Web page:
I will, however, take a paragraph to remind you all of several previous essays touching upon Ferrissia fragilis [7].  You may recall, from my essays of 10June09 and 9Nov12, that the freshwater limpets were a particular research interest of Bryant Walker’s (1856 – 1936), and that the definitive monograph was contributed by Paul Basch in 1963 [8].  Both Walker and Basch recognized Ferrissia fragilis as a widespread and important element of the North American malacofauna, and listed californica (Rowell 1863) and meekiana (Stimpson 1863) as junior synonyms of fragilis (Tryon 1863).  And you may also remember my essay of 8Dec10 reviewing the excellent work of Andrea Walther and colleagues [9] synonymizing several additional well-known names under fragilis, including walkeri (Pilsbry & Ferris 1906) and mcneilli (Walker 1925).  So that today, the FWGNA Project recognizes just two species of Ferrissia: rivularis and fragilis.

Up until recently it has been quite easy to ignore the extraordinarily trivial and obscure detail that the meeting of the California Academy which heard the description of G. californica preceded the meeting of the ANSP which heard the description of A. fragilis by five weeks.  For some reason I cannot fathom, however, here in 2019 it has become less easy.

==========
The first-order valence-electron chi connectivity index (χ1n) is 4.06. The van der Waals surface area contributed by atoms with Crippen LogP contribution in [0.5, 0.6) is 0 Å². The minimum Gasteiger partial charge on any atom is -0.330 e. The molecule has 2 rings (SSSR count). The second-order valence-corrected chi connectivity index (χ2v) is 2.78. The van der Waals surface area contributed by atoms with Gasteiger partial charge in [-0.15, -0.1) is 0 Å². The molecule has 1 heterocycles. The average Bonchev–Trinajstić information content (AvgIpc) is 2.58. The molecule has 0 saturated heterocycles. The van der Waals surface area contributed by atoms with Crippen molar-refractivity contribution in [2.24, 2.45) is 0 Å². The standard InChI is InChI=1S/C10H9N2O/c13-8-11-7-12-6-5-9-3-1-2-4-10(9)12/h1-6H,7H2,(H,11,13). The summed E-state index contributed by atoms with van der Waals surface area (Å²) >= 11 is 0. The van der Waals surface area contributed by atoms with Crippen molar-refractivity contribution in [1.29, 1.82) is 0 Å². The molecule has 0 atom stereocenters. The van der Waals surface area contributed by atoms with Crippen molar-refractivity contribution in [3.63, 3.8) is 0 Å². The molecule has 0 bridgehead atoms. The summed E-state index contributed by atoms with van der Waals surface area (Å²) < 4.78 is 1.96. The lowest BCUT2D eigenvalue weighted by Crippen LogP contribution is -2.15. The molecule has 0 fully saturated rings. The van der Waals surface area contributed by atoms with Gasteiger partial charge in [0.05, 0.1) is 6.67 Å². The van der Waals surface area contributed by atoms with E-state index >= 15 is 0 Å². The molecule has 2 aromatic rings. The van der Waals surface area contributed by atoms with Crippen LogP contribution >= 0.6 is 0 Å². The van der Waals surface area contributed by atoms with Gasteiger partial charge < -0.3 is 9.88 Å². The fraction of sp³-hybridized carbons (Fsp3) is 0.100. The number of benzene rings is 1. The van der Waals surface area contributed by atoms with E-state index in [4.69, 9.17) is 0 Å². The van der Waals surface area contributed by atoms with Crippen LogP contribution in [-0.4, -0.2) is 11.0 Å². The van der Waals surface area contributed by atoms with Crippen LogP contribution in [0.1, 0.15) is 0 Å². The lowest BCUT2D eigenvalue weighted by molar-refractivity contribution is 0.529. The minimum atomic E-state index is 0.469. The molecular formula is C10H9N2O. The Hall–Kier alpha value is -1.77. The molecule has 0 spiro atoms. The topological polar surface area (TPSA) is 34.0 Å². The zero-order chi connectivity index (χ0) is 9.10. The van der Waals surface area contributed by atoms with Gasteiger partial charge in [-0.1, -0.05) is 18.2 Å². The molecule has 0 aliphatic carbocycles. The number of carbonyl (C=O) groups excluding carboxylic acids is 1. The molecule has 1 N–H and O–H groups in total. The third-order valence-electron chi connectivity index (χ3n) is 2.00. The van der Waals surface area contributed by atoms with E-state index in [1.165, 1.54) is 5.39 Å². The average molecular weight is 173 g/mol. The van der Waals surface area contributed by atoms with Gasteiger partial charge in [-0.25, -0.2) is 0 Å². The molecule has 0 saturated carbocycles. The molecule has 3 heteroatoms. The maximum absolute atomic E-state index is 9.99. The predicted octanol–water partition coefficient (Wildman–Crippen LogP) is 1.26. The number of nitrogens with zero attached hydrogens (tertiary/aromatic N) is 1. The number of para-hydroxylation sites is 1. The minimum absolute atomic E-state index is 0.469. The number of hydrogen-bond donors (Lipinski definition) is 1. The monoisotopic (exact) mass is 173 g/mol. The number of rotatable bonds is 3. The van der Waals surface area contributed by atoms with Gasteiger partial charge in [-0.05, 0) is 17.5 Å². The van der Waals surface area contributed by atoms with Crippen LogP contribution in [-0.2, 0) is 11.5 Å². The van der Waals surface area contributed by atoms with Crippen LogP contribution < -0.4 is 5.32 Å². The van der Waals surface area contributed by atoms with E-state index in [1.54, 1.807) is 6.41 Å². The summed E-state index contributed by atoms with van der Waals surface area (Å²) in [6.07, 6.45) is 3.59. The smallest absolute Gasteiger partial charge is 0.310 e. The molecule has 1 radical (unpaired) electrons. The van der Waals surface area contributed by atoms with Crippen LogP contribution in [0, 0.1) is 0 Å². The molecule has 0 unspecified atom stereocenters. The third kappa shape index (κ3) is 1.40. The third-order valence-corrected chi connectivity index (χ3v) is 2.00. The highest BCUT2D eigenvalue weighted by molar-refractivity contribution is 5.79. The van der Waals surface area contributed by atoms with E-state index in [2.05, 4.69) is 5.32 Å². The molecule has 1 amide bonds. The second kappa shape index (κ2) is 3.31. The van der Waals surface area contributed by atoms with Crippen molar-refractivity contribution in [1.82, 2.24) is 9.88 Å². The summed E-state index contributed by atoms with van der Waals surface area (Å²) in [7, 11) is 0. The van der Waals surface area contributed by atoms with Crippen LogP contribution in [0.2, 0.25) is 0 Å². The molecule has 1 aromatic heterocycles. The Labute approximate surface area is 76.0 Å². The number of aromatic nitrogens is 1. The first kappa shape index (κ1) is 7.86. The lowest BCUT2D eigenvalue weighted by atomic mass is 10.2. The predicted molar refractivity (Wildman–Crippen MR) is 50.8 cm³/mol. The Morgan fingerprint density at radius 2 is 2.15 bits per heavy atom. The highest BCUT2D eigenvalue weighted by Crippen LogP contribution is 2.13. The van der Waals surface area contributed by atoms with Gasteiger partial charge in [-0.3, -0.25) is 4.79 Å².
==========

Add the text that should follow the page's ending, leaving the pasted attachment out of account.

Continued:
The issue of the American Malacological Bulletin freshly arrived on my desk last month included a research note announcing the “discovery of the freshwater limpet, Ferrissia californica (Rowell, 1863)” on the Island of Montserrat [10].  Tryon’s nomen “fragilis” does not appear in title, abstract, key words, or the first five paragraphs of its introduction.

Do systematic biologists of the 21st century feel some heightened sense of obligation to the Rev. Rowell, now asleep in Christ for 100 years?  Have our oaths to uphold the International Code of Zoological Nomenclature suddenly become more solemn?  Is the iron fist of the ICZN Commission grown more fearsome?

I do not know.  I am neither priest nor scribe nor Pharisee, I am a scientist.  The names I assign to populations of freshwater gastropods are hypotheses of evolutionary relationship – my best hypothesis, without compromise.  If I find that more than one name has been assigned to a population or group of populations, each of which conveys the same evolutionary hypothesis, I will select the name that, in my judgement, conveys my hypothesis to the broadest audience. 

That name, in the case of the 4 mm freshwater limpets with the eccentric shell apex, is Ferrissia fragilis (Tryon, 1863).  The letter of some legalistic code about which I was not consulted, administered by some commission I do not recall electing, does not enter into the calculation.

But let me hasten to make another point, and to make it as forcefully as I have made the previous one.  I would not presume to impose my selection of any scientific name on anyone else.  In fact, I earnestly hope that other scientists will develop other hypotheses about the evolutionary relationships of the populations I refer to Ferrissia fragilis.  Such a situation would be the mark of an active science.  And if it is the judgement of some other worker that Rowell’s nomen californica transmits information more effectively than Tryon’s fragilis, far be it from me to second-guess.